from 5 to 14 years of age; (3) adolescents and adults from 15 to 59 years of age; and (4) adults 60 years of age and older. Additionally, we ask that you estimate the relative importance of the death of a child under 5 years of age to a death in the three higher age groups.
The problem of assigning relative importance could be approached in many ways. For the sake of consistency, we ask that you try to work through the exercise as described below. Attachments 2 and 3 are the recording forms for your answers.
To understand how to complete Attachment 2, please read the following examples. First, consider column 1 of the “Age Related Morbidity and Mortality Trade-offs” table, which refers to illness occurring in children under 5 years of age. For each category, we are seeking a value which can be compared the death of a single young child. For categories A through C, estimate the number of days of illness, and for categories D through G, estimate the number of cases of illness which you think to be as bad as one death of a child.
For example, consider category E: moderate to severe chronic (lifelong) disability (see Example 1). You might think that such a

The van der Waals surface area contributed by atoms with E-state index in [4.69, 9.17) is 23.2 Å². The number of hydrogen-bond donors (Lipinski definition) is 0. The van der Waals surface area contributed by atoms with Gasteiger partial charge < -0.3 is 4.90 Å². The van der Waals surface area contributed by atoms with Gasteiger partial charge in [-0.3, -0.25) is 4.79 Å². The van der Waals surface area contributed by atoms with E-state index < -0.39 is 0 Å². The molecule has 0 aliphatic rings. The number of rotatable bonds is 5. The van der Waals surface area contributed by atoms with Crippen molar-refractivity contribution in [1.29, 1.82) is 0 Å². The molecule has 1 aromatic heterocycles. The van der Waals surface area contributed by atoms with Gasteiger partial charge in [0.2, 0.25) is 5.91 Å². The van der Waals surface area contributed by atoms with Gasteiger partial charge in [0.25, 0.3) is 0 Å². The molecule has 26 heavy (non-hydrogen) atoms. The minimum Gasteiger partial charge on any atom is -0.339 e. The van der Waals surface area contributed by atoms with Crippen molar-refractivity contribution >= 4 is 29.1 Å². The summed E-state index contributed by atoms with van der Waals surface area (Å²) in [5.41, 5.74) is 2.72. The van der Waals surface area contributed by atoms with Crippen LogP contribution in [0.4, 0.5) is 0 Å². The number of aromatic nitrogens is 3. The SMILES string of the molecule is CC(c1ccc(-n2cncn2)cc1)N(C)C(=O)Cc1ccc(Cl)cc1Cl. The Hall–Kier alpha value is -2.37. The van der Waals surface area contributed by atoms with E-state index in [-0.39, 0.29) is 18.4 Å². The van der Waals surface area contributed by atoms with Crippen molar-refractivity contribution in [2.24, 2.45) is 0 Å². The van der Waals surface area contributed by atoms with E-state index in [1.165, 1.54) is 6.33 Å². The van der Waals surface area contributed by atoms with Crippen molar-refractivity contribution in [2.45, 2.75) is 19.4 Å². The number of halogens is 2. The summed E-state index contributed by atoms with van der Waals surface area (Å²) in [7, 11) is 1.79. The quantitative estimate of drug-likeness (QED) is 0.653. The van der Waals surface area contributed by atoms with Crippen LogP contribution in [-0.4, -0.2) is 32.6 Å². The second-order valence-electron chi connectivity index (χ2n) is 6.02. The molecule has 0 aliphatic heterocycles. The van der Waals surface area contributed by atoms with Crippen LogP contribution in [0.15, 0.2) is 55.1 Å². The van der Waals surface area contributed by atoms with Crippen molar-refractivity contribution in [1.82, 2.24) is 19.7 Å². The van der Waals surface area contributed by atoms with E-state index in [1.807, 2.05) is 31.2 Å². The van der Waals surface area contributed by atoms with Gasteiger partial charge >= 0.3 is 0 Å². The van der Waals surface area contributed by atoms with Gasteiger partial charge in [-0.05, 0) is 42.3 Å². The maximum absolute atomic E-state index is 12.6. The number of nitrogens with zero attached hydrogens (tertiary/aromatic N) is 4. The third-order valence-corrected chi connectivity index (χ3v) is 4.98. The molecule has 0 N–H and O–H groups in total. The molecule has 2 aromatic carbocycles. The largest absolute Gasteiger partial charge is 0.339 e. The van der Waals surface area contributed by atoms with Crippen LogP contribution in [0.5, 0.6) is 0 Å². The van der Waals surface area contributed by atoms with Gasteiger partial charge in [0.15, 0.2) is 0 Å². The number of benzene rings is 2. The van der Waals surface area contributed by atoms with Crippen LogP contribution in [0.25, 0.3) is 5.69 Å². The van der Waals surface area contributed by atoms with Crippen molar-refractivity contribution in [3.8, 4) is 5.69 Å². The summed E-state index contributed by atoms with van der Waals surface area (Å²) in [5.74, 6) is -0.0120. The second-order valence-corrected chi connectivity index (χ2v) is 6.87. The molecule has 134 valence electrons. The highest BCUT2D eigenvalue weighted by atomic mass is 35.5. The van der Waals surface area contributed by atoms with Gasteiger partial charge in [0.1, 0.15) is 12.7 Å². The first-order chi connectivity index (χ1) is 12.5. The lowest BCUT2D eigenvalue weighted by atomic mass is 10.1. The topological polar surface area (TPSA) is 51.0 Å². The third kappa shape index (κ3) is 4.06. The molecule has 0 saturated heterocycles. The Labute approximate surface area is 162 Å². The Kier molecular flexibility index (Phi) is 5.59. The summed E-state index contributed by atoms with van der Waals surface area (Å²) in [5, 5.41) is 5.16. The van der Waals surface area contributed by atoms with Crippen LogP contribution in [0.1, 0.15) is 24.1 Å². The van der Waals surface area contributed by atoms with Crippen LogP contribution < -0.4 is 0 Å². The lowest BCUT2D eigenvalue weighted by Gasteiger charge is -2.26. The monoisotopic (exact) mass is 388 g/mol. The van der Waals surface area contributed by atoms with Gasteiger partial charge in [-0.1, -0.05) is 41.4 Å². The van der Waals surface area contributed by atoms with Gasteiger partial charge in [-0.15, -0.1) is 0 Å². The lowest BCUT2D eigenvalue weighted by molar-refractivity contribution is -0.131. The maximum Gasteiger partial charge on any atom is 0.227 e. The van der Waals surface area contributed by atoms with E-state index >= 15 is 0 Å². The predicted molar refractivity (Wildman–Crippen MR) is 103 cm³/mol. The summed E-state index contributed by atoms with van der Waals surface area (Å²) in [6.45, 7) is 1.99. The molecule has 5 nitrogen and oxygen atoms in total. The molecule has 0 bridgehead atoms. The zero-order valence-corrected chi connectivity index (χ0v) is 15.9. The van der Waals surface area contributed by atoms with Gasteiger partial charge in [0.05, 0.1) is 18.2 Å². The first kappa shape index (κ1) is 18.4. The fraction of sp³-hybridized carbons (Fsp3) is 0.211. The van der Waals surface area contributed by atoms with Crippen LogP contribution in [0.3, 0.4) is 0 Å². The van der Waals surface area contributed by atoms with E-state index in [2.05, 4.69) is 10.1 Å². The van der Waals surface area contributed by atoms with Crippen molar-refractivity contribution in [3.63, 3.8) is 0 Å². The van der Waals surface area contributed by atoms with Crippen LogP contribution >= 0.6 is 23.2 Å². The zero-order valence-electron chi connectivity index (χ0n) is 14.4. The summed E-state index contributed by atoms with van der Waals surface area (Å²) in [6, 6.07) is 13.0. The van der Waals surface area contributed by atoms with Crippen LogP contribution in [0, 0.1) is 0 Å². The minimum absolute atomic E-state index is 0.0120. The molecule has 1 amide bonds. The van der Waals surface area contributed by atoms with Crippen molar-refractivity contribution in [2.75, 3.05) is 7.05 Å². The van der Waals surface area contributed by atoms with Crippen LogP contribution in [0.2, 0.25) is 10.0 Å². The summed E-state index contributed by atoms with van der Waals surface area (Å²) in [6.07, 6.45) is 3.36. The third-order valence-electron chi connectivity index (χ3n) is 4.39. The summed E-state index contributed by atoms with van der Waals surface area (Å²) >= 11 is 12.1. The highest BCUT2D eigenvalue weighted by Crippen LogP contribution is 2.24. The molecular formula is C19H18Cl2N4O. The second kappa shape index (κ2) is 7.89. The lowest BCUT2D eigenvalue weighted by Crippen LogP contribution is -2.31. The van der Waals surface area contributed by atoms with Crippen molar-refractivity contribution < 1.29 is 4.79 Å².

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Appendix E: Questionnaire for Assessing Morbidity-Mortality Trade-Offs ."
New Vaccine Development: Establishing Priorities: Volume II, Diseases of Importance in Developing Countries . Washington, DC: The National Academies Press,
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As of 2013, the National Science Education Standards have been replaced by the Next Generation Science Standards (NGSS), available as a print book, free PDF download, and online with our OpenBook platform.
The NGSS offer a detailed description of the key scientific ideas and practices that all students should learn by the time they graduate from high school. The standards are based largely on the 2011 National Research Council report A Framework for K-12 Science Education: Practices, Crosscutting Concepts, and Core Ideas.